The Little Book of Garden Heroes

by Allan Shepherd

Published by New Society

119 pages, 2005


Buy it online


 

 

 

Cute as a Bug's Ear

Reviewed by Cherie Thiessen

 

Comprised of two parts only, a section on these little heroes followed by a directory of resources for green gardeners looking for champions, this diminutive book is definitely a keeper.

Published by the Centre for Alternative Technology in the United Kingdom, the garden critters under discussion here can be found in many parts of the world.

Ants, for example, appear to be as universal as backaches, and while they can make picnicking on the lawn a real trial, they are composters par excellence, according to Shepherd. So prepare yourself to have the tables turned on some of your conceptions about what's a pest and what's a garden great. While some of these little benefactors have long been known to be good for gardens -- mason bees, for example -- others have been getting squashed, sprayed and snuffed right out of their Eden. Turns out, in many cases we've been biting the hand that feeds us, more or less.

If you take Shepherd's words to heart, you will feed the garden and not the plant. That more panoramic, holistic view will then encompass some of those lowly creatures you might not currently be welcoming. Those ants, for example. And if you look at the total picture, obviously you are not going to reach for Round up or Raid to get rid of a weed or a pest.

Part One is divided into composters, pollinators, plants and predators. Part Two is a resource section, short but packing a punch. It's loaded with valuable stuff: lists of useful Web sites of organizations, mail order companies, recommended books and garden chemicals to shun or chuck if you still have them around. Granted most of these addresses are Britain based, but in these days of e-mail and the Internet, it really doesn't matter that much where the good stuff comes from.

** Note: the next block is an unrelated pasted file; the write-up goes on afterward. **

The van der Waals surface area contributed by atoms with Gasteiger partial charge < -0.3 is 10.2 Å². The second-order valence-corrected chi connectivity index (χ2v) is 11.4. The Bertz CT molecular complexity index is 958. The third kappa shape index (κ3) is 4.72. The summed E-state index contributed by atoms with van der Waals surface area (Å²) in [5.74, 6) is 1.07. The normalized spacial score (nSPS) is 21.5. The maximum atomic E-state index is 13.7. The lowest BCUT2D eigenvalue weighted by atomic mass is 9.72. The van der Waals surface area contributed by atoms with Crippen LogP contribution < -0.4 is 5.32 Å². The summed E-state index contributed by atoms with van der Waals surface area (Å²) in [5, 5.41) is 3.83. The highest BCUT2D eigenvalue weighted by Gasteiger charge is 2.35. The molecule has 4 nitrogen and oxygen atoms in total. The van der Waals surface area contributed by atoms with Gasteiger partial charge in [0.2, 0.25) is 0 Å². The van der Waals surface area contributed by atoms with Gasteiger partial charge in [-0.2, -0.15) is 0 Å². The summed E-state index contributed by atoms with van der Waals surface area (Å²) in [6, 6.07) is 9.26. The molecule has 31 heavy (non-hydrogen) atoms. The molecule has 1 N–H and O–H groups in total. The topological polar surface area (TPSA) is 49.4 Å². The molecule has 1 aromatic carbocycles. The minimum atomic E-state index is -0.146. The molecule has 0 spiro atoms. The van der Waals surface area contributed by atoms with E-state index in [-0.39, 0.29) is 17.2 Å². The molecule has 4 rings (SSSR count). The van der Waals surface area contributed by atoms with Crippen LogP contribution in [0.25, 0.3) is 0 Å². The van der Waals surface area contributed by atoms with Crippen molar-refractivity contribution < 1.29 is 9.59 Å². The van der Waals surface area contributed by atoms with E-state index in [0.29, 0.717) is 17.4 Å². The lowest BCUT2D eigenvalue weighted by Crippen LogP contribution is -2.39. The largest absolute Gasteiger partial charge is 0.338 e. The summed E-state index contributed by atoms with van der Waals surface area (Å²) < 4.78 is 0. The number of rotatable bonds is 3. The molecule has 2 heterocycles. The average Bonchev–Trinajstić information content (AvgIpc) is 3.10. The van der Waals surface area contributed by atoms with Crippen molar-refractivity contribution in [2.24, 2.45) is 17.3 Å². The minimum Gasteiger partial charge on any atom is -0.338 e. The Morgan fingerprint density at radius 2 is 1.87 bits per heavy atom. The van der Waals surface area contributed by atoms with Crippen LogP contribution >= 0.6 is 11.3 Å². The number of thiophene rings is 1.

All around, The Little Book of Garden Heroes is a perky little book with attitude as well as sketches and interesting information in shaded sidebars. While I am not too certain how far a range the hedgehog has or whether most soils are host to the thunder worm. ("... it looks like a self-propelling cotton thread." writes the author), or even whether most of us can grow comfrey, I do recognize most of the hero list.

In his preface, Shepherd writes:

Man has a history of not appreciating, or even taking the time to find out about, such mutually beneficial relationships. We are nature's blunderers, not understanding our place in the natural order or taking much care of it.

This snug little book may help just a little. Tuck it into your gardener's apron. | January 2006

 

Cherie Thiessen has been a scriptwriter, playwright, creative writing instructor and -- for the past 10 years -- a travel writer and book reviewer. She was the review columnist for Focus on Women Magazine for eight years and has also written numerous reviews for magazines including Monday Magazine, Pacific Yachting, Cottage Magazine, The Driftwood News, Linnear Reflections and Douglas College's Event Magazine.